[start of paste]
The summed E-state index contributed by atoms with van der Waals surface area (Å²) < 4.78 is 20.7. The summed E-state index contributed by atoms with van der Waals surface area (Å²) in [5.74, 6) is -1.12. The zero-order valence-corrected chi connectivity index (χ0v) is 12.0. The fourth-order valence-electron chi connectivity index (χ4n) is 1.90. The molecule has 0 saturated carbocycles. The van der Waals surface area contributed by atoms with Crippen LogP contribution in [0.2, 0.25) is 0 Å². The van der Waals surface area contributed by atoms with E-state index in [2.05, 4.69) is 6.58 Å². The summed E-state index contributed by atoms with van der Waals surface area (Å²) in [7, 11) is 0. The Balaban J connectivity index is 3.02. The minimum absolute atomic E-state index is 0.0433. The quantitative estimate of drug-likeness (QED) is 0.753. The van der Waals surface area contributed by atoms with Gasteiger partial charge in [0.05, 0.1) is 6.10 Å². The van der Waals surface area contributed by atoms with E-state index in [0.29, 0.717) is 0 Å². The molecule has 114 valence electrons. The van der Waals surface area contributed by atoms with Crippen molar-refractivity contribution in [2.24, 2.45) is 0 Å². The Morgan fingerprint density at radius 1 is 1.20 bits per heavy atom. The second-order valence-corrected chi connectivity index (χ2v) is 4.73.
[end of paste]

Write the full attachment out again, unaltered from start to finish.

The summed E-state index contributed by atoms with van der Waals surface area (Å²) < 4.78 is 20.7. The summed E-state index contributed by atoms with van der Waals surface area (Å²) in [5.74, 6) is -1.12. The zero-order valence-corrected chi connectivity index (χ0v) is 12.0. The fourth-order valence-electron chi connectivity index (χ4n) is 1.90. The molecule has 0 saturated carbocycles. The van der Waals surface area contributed by atoms with Crippen LogP contribution in [0.2, 0.25) is 0 Å². The van der Waals surface area contributed by atoms with E-state index in [2.05, 4.69) is 6.58 Å². The summed E-state index contributed by atoms with van der Waals surface area (Å²) in [7, 11) is 0. The Balaban J connectivity index is 3.02. The minimum absolute atomic E-state index is 0.0433. The quantitative estimate of drug-likeness (QED) is 0.753. The van der Waals surface area contributed by atoms with Gasteiger partial charge in [0.05, 0.1) is 6.10 Å². The van der Waals surface area contributed by atoms with E-state index in [0.29, 0.717) is 0 Å². The molecule has 114 valence electrons. The van der Waals surface area contributed by atoms with Crippen molar-refractivity contribution in [2.24, 2.45) is 0 Å². The Morgan fingerprint density at radius 1 is 1.20 bits per heavy atom. The second-order valence-corrected chi connectivity index (χ2v) is 4.73.